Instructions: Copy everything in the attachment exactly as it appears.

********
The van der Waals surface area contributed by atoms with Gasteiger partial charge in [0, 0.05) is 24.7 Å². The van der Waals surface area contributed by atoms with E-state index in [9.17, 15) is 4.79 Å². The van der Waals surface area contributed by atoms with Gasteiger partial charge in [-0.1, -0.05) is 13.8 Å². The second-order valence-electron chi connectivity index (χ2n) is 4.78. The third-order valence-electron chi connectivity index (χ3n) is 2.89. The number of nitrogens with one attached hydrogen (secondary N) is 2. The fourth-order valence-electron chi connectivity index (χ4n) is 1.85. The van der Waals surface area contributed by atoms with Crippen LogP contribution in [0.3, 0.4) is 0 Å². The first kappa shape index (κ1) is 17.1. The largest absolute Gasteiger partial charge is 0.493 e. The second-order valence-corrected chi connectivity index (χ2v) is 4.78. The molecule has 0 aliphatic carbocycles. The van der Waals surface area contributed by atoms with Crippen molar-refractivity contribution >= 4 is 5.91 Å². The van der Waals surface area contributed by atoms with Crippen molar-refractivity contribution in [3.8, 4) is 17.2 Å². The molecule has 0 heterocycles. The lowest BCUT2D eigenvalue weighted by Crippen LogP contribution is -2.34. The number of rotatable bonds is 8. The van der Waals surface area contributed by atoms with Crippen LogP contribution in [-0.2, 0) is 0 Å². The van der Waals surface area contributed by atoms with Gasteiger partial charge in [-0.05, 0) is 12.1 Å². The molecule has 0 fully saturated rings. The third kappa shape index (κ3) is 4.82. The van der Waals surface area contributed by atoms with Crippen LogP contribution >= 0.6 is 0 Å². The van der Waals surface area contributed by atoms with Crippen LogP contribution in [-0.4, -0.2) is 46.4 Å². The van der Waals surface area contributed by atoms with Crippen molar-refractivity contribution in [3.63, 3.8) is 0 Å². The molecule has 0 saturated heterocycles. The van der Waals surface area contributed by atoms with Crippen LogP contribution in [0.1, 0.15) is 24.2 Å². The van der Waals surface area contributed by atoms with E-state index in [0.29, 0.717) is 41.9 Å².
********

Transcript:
The van der Waals surface area contributed by atoms with Gasteiger partial charge in [0, 0.05) is 24.7 Å². The van der Waals surface area contributed by atoms with E-state index in [9.17, 15) is 4.79 Å². The van der Waals surface area contributed by atoms with Gasteiger partial charge in [-0.1, -0.05) is 13.8 Å². The second-order valence-electron chi connectivity index (χ2n) is 4.78. The third-order valence-electron chi connectivity index (χ3n) is 2.89. The number of nitrogens with one attached hydrogen (secondary N) is 2. The fourth-order valence-electron chi connectivity index (χ4n) is 1.85. The van der Waals surface area contributed by atoms with Crippen LogP contribution in [0.3, 0.4) is 0 Å². The first kappa shape index (κ1) is 17.1. The largest absolute Gasteiger partial charge is 0.493 e. The second-order valence-corrected chi connectivity index (χ2v) is 4.78. The molecule has 0 aliphatic carbocycles. The van der Waals surface area contributed by atoms with Crippen molar-refractivity contribution >= 4 is 5.91 Å². The van der Waals surface area contributed by atoms with Crippen molar-refractivity contribution in [3.8, 4) is 17.2 Å². The molecule has 0 heterocycles. The lowest BCUT2D eigenvalue weighted by Crippen LogP contribution is -2.34. The number of rotatable bonds is 8. The van der Waals surface area contributed by atoms with Crippen LogP contribution in [-0.2, 0) is 0 Å². The van der Waals surface area contributed by atoms with Gasteiger partial charge in [-0.05, 0) is 12.1 Å². The molecule has 0 fully saturated rings. The third kappa shape index (κ3) is 4.82. The van der Waals surface area contributed by atoms with Crippen LogP contribution >= 0.6 is 0 Å². The van der Waals surface area contributed by atoms with Crippen LogP contribution in [-0.4, -0.2) is 46.4 Å². The van der Waals surface area contributed by atoms with Crippen molar-refractivity contribution in [3.63, 3.8) is 0 Å². The molecule has 0 saturated heterocycles. The van der Waals surface area contributed by atoms with Crippen LogP contribution in [0.1, 0.15) is 24.2 Å². The van der Waals surface area contributed by atoms with E-state index in [0.29, 0.717) is 41.9 Å².